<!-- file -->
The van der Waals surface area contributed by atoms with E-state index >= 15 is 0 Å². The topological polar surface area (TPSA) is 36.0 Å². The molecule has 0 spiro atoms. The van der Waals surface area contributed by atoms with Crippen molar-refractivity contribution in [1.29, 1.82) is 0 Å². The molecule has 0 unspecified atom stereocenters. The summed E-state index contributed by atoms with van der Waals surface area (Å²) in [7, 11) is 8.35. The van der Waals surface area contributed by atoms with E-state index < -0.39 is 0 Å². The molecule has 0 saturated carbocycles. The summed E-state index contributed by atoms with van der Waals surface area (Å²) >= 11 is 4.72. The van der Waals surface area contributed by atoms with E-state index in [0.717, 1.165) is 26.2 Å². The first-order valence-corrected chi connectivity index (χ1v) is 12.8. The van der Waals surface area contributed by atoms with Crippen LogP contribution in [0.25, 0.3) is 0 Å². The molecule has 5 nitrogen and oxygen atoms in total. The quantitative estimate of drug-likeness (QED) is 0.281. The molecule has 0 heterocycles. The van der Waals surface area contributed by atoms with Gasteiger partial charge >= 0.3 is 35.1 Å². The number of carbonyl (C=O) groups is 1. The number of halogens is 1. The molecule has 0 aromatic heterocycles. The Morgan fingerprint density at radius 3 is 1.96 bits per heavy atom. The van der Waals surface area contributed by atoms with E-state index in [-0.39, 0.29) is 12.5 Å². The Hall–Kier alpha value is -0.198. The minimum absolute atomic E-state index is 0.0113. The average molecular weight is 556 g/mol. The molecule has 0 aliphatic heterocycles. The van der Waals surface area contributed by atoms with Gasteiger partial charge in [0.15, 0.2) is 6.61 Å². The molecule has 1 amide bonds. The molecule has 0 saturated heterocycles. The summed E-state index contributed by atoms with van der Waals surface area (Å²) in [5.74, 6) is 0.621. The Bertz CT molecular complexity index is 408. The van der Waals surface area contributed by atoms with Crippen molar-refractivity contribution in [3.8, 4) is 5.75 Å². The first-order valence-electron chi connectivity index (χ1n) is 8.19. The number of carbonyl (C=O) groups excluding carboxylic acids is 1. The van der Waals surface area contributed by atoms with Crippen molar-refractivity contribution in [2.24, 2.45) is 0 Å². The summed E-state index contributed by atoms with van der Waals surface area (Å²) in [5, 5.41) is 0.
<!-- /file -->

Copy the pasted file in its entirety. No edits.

The van der Waals surface area contributed by atoms with E-state index >= 15 is 0 Å². The topological polar surface area (TPSA) is 36.0 Å². The molecule has 0 spiro atoms. The van der Waals surface area contributed by atoms with Crippen molar-refractivity contribution in [1.29, 1.82) is 0 Å². The molecule has 0 unspecified atom stereocenters. The summed E-state index contributed by atoms with van der Waals surface area (Å²) in [7, 11) is 8.35. The van der Waals surface area contributed by atoms with E-state index < -0.39 is 0 Å². The molecule has 0 saturated carbocycles. The summed E-state index contributed by atoms with van der Waals surface area (Å²) >= 11 is 4.72. The van der Waals surface area contributed by atoms with E-state index in [0.717, 1.165) is 26.2 Å². The first-order valence-corrected chi connectivity index (χ1v) is 12.8. The van der Waals surface area contributed by atoms with Crippen LogP contribution in [0.25, 0.3) is 0 Å². The molecule has 5 nitrogen and oxygen atoms in total. The quantitative estimate of drug-likeness (QED) is 0.281. The molecule has 0 heterocycles. The van der Waals surface area contributed by atoms with Gasteiger partial charge >= 0.3 is 35.1 Å². The number of carbonyl (C=O) groups is 1. The number of halogens is 1. The molecule has 0 aromatic heterocycles. The Morgan fingerprint density at radius 3 is 1.96 bits per heavy atom. The van der Waals surface area contributed by atoms with E-state index in [-0.39, 0.29) is 12.5 Å². The Hall–Kier alpha value is -0.198. The minimum absolute atomic E-state index is 0.0113. The average molecular weight is 556 g/mol. The molecule has 0 aliphatic heterocycles. The van der Waals surface area contributed by atoms with Gasteiger partial charge in [0.15, 0.2) is 6.61 Å². The molecule has 1 amide bonds. The molecule has 0 saturated heterocycles. The summed E-state index contributed by atoms with van der Waals surface area (Å²) in [5.74, 6) is 0.621. The Bertz CT molecular complexity index is 408. The van der Waals surface area contributed by atoms with Crippen molar-refractivity contribution in [3.8, 4) is 5.75 Å². The first-order valence-electron chi connectivity index (χ1n) is 8.19. The number of carbonyl (C=O) groups excluding carboxylic acids is 1. The van der Waals surface area contributed by atoms with Crippen molar-refractivity contribution in [2.24, 2.45) is 0 Å². The summed E-state index contributed by atoms with van der Waals surface area (Å²) in [5, 5.41) is 0.